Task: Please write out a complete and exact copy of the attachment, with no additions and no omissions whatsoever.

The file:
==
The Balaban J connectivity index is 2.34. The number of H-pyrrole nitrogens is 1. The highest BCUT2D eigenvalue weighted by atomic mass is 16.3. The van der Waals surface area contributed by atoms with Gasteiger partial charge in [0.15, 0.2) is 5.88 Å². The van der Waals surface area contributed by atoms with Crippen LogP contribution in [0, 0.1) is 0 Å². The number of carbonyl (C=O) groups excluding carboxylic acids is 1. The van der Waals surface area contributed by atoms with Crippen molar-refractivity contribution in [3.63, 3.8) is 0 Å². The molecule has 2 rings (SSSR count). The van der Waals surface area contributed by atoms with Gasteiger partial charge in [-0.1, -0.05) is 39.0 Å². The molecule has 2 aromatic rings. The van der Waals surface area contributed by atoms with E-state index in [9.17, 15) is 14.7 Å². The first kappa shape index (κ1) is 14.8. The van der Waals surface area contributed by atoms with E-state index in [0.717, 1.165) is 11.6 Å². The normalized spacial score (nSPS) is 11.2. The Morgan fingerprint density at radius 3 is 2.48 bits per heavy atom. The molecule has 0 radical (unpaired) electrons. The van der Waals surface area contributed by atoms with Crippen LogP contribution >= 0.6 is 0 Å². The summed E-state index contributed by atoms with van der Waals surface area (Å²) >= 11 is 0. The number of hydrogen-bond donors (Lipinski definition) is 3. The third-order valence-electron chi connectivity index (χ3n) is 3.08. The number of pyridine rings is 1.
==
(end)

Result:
The Balaban J connectivity index is 2.34. The number of H-pyrrole nitrogens is 1. The highest BCUT2D eigenvalue weighted by atomic mass is 16.3. The van der Waals surface area contributed by atoms with Gasteiger partial charge in [0.15, 0.2) is 5.88 Å². The van der Waals surface area contributed by atoms with Crippen LogP contribution in [0, 0.1) is 0 Å². The number of carbonyl (C=O) groups excluding carboxylic acids is 1. The van der Waals surface area contributed by atoms with Crippen molar-refractivity contribution in [3.63, 3.8) is 0 Å². The molecule has 2 rings (SSSR count). The van der Waals surface area contributed by atoms with Gasteiger partial charge in [-0.1, -0.05) is 39.0 Å². The molecule has 2 aromatic rings. The van der Waals surface area contributed by atoms with E-state index in [9.17, 15) is 14.7 Å². The first kappa shape index (κ1) is 14.8. The van der Waals surface area contributed by atoms with E-state index in [0.717, 1.165) is 11.6 Å². The normalized spacial score (nSPS) is 11.2. The Morgan fingerprint density at radius 3 is 2.48 bits per heavy atom. The molecule has 0 radical (unpaired) electrons. The van der Waals surface area contributed by atoms with Crippen LogP contribution >= 0.6 is 0 Å². The summed E-state index contributed by atoms with van der Waals surface area (Å²) >= 11 is 0. The number of hydrogen-bond donors (Lipinski definition) is 3. The third-order valence-electron chi connectivity index (χ3n) is 3.08. The number of pyridine rings is 1.